To most Democrats, many Independents and a few Republicans, “fragile” is the most apt descriptor of the finances for many working families. Even with a steady paycheck, keeping the bills paid can be overwhelming, and saving has become almost impossible for many. Not only are ordinary goods and services continuing to rise in price, but costs for many of those most critical to escaping poverty – education, healthcare and child care – have soared. The latter costs have served as a strong check on social mobility.
Those agreeing with Rep. Paul Ryan (R-WI) that safety-net programs like unemployment insurance, SNAP (food stamps) and WIC are not as effective as economic growth in halting poverty, need to note that decades of economic growth have been completely unsuccessful in raising the incomes from work of many middle, lower-middle, and low-income families.
The National Urban League, the NAACP, BET networks and the National Council of La Raza strongly support raising the minimum wage largely because such legislation would increase the total combined wages of people of color by $16.1 billion. A Center for American Progress (CAP) report concluded that six million workers would be lifted out of poverty if the minimum wage were raised to $10.10, and 60% of them would be people of color. Blacks, Latinos and Asians, who constitute a larger share of minimum wage workers than their share of the overall workforce, would benefit significantly.
The Center for American Progress reminds us of some significant statistics related to the minimum wage:
After the Minimum Wage Fairness Act was blocked in the Senate, the Service Employees International Union (SEIU) also reminded us that the minimum wage has fallen far behind inflation even though productivity has risen, and workers are not sharing in the benefits of their labor because corporations are hoarding profits. Company managers, directors and high-level employees seem to be the only beneficiaries of rising profits.
The National Employment Law Project (NELP) expressed its disappointment with the outcome of the 54-42 vote by lamenting that the minimum wage has lost more than 30% of its spending power over the last 40 years. And the Economic Policy Institute (EPI) stated that raising the federal minimum wage would boost GDP by nearly $33 billion and generate 140,000 new jobs over three years as workers spend their raises in their local businesses and communities.
More than 350 clergy members of various faiths signed a letter to members of the Senate stating that "the dignity of work and the security of the family are non-negotiable moral values" and that "for the minimum wage to be moral and just, it must be a living family wage." They referred to repeated admonitions in Scripture against exploiting and oppressing workers and urged their members to flood their senators with phone calls, emails and letters to increase the minimum wage at the first opportunity.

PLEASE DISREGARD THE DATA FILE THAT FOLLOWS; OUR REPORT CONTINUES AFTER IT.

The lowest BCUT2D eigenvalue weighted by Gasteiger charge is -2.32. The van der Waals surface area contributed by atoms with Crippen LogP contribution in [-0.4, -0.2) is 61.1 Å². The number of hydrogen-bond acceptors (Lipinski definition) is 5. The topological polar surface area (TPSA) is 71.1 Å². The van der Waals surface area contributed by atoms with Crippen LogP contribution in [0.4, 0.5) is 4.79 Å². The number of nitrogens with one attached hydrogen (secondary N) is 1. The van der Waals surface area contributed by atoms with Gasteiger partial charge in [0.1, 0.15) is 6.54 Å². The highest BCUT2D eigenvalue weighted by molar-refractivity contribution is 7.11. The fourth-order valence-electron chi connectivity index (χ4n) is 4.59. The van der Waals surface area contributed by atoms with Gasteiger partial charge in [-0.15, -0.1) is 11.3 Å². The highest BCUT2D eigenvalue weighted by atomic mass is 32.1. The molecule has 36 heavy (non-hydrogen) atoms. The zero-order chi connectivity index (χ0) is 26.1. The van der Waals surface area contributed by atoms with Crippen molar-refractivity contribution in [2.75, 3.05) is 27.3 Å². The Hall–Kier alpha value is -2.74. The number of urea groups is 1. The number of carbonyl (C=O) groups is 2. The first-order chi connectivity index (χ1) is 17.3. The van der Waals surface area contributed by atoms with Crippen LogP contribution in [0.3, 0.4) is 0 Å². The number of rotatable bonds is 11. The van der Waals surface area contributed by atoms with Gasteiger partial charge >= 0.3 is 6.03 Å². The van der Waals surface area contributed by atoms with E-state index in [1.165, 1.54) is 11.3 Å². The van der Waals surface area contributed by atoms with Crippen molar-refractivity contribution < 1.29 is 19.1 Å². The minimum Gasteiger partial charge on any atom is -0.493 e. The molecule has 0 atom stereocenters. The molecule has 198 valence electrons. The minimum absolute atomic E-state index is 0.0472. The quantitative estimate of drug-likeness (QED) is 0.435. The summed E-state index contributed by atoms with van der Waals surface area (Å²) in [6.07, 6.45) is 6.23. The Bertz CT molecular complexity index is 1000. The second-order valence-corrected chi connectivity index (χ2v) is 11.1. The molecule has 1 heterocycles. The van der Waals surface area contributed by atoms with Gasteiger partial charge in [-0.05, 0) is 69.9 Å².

Many of the signatories of the letter were members of the Catholic clergy. The April 30 edition of the National Catholic Reporter (NCR) calls our attention to the fact that, while Catholic teachings would urge us to press for an increase in the minimum wage, current proposals do not really constitute a just, living wage and thereby becomes a kind of "moral understatement, a mere baby step where giant leaps are in order." A just, living wage would provide enough money to support the family, to put some aside for retirement, and to take care of health needs so that the family in question can live and get ahead. A living wage is at least 20% higher than the proposed minimum wage. Thus, looking at the federal minimum wage, even if increased, through the lens of Catholic social teaching, we know that it is failing to meet the minimum standard of our faith. All the more reason to continue working to raise it.
Catholics in Alliance for the Common Good (CACG) agrees that a minimum wage falls short of a just wage, because it fails to provide the resources for individuals to take care of themselves and form and sustain their families. Both NCR and CACG refer to the forceful example of Pope Francis speaking out on the issue of economic justice and call on their readers to emulate his example.
NCR is forced to remind us of the cognitive dissonance in the church on this issue of social justice. Many U.S. bishops have honored politicians hostile to increases in the minimum wage. For example, Paul Ryan, whose budget proposals have been condemned by the bishops' conference was, nevertheless, praised by Cardinal Timothy Dolan of New York as an "exemplary public servant.” Ryan has also called raising the minimum wage "bad economics."
There are numerous other examples that could be cited, one of the worst being the $1 million contribution from the Koch brothers accepted by Catholic University for their newly opened business school. Unfortunately, the polarization that is so strong in our politics and society has also seeped into ecclesial life to the detriment of the church's social teaching.
Those of us who are supporters of NETWORK and believe strongly in Catholic social teaching have a lot on our platters to occupy our tim